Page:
What are the laws on flying drones? Gatwick Airport flights diverted after one reported close to runway

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Pilots have warned of a "disaster" unless drones are subjected to tougher regulation.

The warning from the British Airline Pilots' Association comes as the runway at Gatwick Airport was closed for parts of Sunday evening over fears for safety.

Four EasyJet flights were diverted and one British Airways service was sent to Bournemouth Airport following the closure, while other flights circled the West Sussex airport.

BALPA is calling for compulsory registration of drone users to allow police to track down people flying them irresponsibly.

Birmingham Airport

The union's flight safety specialist, Steve Landells, said: "Yet another incident at Gatwick involving drones shows that the threat of drones being flown near manned-aircraft must be addressed before we see a disaster.

"Drones can be great fun, and have huge commercial potential, but with a significant increase in near-misses in recent years it seems not everyone who is flying them either know or care about the rules that are in place for good reason.

"We believe a collision, particularly with a helicopter, has the potential be catastrophic."

He added that as the number of drones being sold takes off, new technology should be looked at to address safety concerns.

"These should include, amongst other things, geofencing as standard and a system whereby the drone transmits enough data for the police to locate the operator when it is flown in a dangerous manner," he said.

A Gatwick Airport spokesman said: "Due to reports of a drone observation in the vicinity of the airfield, runway operations at Gatwick were suspended between 18.10 and 18.19, and again from 18.36 to 18.41, resulting in a small number of go-arounds and diverts.

It is not the first time a drone is suspected of infringing on airspace near landing strips.

So, what are the laws?

What are the rules for flying drones in the UK?

Because the technology is still relatively new, it's perhaps unsurprising the rules are still evolving.

The CAA's (civil aviation authority) website has a page dedicated to drones which outlines the most important rules.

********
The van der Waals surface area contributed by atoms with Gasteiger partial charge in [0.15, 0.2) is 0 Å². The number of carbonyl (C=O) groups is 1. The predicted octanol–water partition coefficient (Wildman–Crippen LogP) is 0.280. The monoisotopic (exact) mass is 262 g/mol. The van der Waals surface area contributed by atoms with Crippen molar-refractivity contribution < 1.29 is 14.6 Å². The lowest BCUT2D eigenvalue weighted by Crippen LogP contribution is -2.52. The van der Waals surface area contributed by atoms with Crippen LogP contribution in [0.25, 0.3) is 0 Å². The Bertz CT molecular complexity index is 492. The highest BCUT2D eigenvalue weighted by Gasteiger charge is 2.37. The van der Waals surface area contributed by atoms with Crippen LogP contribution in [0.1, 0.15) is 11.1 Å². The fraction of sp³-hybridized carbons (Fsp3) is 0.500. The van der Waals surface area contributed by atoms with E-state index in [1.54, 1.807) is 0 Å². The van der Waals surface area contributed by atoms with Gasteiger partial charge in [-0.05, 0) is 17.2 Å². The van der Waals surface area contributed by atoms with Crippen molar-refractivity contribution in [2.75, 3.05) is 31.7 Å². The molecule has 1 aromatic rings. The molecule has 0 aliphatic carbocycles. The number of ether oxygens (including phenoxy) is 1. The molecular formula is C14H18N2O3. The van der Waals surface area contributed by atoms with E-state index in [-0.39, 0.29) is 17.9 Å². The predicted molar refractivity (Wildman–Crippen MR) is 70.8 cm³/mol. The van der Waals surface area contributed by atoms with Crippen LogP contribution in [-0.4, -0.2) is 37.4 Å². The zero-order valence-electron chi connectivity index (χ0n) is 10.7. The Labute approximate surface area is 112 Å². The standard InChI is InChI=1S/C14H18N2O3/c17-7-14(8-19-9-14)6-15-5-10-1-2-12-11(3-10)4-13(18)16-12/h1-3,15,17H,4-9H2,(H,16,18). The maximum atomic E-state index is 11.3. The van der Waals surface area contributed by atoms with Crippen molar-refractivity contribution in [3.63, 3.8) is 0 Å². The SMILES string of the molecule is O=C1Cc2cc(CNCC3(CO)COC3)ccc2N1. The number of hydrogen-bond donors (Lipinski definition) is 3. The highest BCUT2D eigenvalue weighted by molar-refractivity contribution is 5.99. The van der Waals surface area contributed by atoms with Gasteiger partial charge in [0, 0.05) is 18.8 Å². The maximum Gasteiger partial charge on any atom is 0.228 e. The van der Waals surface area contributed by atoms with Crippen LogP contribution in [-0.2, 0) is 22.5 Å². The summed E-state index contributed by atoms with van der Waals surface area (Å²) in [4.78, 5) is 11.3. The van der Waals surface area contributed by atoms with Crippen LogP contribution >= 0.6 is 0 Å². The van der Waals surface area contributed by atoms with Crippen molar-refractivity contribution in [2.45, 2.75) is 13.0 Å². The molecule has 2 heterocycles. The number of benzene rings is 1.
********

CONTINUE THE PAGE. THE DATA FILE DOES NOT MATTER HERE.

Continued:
This is the basic Dronecode:

  • Keep your drone within your line of sight and at a maximum height of 400ft (122m)
  • Always fly your drone well away from aircraft, helicopters, airports and airfields
  • If fitted with a camera, a drone must be flown at last 50m away from a person, vehicle, building or structure not owned or controlled by the pilot.
  • Camera-equipped drones must not be flown within 150m of a congested area or large group of people, such as a sporting event or concert

The reason for choosing 400ft, according to the CAA, is because this is generally what is measured as the limit of normal, unaided sight.

So, what are the dangers?

Many drones are capable of flying much higher than the limit, so it’s easy to unwittingly break the law.

Aerial Motion Pictures have issued a warning ahead – and you should take their advice seriously.

Watch that below.

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Flying in your back garden is usually a bad idea because of limited space and the potential for crashing.

As well as this, your neighbours could also make a complaint – especially if your drone has an obvious camera.

Importantly, it's worth noting each flight is your responsibility, which means you are liable for any damage caused by your drone.

It’s worth checking if your home insurance covers this and, if not, get a dedicated policy.

Can I take my drone to my local park?

At the minute, there is nothing to stop you going and buying a drone and taking it out flying, as long as the drone weighs less than 20kg and you are not using it for commercial reasons.

But each and every park varies.

Some parks will have signage which explains what is and isn't permitted.

You might see a 'no model aircraft' sign, which also includes drones.

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